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Monday, April 24, 2023
11:00 - 11:30 am (Central time)
Kenneth Floyd Neal, age 84, was released from this life on Friday, February 10, 2023 at his residence on Tierra Linda Ranch, which he had called home since 1996. His parents, Thomas and Elizabeth Neal, of Richland, Washington preceded him in death.
Born in Long Beach, California, Kenneth graduated from Richland High School in Richland, Washington in 1957, then traveled down South to attend Memphis State University, where he was a member of Pi Kappa Alpha Fraternity. He interrupted his studies to serve in the United State Air Force during the Vietnam War. After his discharge he continued his academic pursuits at Eastern Washington University in Cheney, Washington, earning his degree in Accounting in 1967.
Ken then embarked upon a career with the Internal Revenue Service as a revenue agent in the Seattle District Office. He was later selected as one of only twelve candidates nationwide for a special management internship program at the IRS National Headquarters in Washington, D.C. There he served in advanced management positions and was named to head up a new organization to develop, direct, and manage the IRS Tax Systems Redesign effort. After retiring from the IRS in 1991 Kenneth was engaged by KPMG Peat Marwick as a consultant to assist the Ministry of Finance for Egypt in modernizing the Egyptian tax system; he later provided his tax expertise and extensive data processing experience to the governments of Kyrgyzstan, Kazakhstan, and India.
Ken Neal was a true Renaissance Man, interested in and knowledgeable in an astonishing range of subjects; he never stopped learning. He had a passion for old time radio from a young age and was a very active member of the Metropolitan Washington Old Time Radio Club of Washington, D.C. That club honored him with the Stan Cawelti Memorial Award for his efforts in advancing interest in Old Time Radio. He amassed an impressive collection of radio shows, which he later donated to the University of Memphis Department of Communications. After retiring he pursued interests in woodturning and ceramics in keeping with his artistic talents - always curious, always learning, always making new and interesting friends. He possessed a rapier wit - you could tell when a well-aimed comment had hit its target by the twinkle in his eye.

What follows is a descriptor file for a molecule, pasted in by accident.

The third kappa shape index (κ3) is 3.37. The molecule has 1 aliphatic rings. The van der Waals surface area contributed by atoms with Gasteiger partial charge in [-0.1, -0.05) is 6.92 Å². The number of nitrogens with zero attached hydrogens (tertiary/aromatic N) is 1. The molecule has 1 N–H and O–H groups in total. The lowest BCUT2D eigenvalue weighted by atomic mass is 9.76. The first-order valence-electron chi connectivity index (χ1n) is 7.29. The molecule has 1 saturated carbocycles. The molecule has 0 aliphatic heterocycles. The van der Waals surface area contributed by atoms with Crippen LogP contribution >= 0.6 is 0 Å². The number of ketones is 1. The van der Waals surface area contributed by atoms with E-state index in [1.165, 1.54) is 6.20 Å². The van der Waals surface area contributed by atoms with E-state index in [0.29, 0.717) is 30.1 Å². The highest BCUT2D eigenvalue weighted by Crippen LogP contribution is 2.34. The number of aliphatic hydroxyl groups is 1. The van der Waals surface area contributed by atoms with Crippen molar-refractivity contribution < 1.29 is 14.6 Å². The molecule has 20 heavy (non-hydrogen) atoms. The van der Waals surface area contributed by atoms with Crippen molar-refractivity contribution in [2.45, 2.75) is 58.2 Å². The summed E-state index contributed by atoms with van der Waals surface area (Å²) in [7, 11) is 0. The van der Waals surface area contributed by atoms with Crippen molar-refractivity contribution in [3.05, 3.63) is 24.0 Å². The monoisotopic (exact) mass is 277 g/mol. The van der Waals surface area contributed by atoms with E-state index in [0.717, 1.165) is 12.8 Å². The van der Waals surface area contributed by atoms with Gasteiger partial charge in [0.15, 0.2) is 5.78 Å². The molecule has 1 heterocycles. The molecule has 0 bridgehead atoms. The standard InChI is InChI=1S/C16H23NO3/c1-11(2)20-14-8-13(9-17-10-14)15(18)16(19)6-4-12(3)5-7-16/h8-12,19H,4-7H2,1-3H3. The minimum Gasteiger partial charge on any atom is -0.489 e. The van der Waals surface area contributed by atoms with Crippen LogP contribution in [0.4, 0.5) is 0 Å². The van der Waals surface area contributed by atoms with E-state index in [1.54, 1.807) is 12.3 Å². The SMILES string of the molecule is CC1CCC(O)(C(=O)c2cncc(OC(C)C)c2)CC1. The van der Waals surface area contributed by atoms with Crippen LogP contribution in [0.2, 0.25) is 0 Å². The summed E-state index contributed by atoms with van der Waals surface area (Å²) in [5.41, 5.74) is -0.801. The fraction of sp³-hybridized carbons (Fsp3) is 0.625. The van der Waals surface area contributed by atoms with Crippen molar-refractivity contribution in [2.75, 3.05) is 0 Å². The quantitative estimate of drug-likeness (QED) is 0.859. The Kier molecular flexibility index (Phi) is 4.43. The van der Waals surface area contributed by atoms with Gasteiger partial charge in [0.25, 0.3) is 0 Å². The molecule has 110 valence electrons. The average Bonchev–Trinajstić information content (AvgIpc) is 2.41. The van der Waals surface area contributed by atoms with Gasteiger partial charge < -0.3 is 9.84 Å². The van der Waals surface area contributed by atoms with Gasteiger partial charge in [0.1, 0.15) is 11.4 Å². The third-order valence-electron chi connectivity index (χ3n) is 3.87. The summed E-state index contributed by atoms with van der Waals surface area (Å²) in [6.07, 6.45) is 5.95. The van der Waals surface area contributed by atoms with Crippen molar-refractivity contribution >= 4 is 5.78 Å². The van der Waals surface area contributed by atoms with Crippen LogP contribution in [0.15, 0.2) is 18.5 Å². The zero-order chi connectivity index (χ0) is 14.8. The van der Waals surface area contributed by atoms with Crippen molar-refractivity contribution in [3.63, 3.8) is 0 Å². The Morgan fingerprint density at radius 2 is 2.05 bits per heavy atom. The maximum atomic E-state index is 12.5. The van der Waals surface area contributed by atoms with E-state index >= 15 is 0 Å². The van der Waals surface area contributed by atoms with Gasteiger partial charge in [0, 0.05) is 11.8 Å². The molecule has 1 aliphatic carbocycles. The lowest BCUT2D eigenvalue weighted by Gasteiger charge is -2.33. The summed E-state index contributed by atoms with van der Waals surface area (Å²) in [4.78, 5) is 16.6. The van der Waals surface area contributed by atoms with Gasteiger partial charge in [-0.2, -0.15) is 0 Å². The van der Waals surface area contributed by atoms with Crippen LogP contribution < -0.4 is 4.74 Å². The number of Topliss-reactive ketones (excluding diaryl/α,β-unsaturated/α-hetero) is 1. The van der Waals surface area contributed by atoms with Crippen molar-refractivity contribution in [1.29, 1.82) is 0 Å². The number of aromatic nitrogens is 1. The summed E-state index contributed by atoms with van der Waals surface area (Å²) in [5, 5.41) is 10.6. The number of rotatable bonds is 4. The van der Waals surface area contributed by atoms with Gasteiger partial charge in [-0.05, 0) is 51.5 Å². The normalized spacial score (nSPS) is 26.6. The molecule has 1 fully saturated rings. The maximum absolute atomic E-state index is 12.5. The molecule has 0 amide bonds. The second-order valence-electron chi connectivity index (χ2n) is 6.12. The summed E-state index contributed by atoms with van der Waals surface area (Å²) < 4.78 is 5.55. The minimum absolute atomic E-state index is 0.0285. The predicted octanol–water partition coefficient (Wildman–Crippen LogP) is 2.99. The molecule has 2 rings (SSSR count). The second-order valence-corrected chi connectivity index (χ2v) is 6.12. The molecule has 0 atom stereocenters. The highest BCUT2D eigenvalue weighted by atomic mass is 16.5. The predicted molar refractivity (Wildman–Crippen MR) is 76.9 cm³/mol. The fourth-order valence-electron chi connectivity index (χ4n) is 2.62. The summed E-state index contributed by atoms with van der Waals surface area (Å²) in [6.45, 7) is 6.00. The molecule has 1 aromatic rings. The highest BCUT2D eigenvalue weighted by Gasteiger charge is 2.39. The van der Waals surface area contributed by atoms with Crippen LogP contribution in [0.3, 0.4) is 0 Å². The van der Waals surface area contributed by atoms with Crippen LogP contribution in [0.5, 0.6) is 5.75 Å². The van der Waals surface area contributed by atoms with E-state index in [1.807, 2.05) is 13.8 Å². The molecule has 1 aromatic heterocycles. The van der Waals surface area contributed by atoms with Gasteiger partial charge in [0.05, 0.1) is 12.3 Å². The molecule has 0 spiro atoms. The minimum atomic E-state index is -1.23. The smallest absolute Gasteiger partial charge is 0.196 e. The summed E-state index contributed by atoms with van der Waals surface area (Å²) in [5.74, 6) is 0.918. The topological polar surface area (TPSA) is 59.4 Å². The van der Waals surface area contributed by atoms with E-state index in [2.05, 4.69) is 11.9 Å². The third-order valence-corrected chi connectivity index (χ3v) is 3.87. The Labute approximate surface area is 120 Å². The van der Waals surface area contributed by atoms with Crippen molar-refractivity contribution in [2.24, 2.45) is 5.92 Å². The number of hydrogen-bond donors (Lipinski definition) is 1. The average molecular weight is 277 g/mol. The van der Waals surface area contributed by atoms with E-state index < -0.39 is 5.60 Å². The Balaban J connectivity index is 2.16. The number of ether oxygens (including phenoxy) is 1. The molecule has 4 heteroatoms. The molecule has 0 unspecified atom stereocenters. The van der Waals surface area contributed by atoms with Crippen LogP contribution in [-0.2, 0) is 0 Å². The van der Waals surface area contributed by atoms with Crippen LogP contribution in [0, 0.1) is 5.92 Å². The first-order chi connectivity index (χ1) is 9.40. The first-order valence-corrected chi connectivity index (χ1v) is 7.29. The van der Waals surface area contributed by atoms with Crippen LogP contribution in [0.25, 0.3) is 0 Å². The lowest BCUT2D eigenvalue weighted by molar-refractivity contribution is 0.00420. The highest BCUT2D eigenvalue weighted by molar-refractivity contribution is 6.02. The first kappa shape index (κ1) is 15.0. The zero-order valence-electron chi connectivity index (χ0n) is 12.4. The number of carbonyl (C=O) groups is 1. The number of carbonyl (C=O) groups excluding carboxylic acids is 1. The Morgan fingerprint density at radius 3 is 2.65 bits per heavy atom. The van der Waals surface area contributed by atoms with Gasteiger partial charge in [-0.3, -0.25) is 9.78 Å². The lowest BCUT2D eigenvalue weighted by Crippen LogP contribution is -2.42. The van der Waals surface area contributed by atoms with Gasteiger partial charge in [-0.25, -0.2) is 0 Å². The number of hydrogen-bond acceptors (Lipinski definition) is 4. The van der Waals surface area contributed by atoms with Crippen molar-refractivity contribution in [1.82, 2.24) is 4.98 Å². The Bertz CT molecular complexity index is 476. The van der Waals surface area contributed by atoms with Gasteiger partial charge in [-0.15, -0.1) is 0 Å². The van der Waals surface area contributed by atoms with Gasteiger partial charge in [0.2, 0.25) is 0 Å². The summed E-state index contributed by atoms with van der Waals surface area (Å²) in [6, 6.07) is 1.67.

Ken always maintained that a husband’s biggest priority was to make his wife happy, and he honored that commitment every day of his marriage to Barbara, whom he met in Memphis in 1973. Their marriage of forty-two years was the best part of their fifty year love affair - a love affair that does not end with his passing.
Others left to cherish Ken’s memory include a sister, Elizabeth Ann Brinkman and her husband, George, of Sebring, Florida and Guelph, Ontario, Canada; daughters, Gina Conaway and husband, Boyd, of Houston, and Shannon Tobias of Houston; twin granddaughters, Gabrielle Hooper of Oklahoma City, Oklahoma and Renee Hooper of Austin, Texas; granddaughter, Madison Tobias and grandson, Cameron Tobias, both of College Station, Texas; and the many friends he made in Texas.
MONDAY, April 24, 2023
FT. SAM HOUSTON NATIONAL CEMETERY
SHELTER NUMBER 4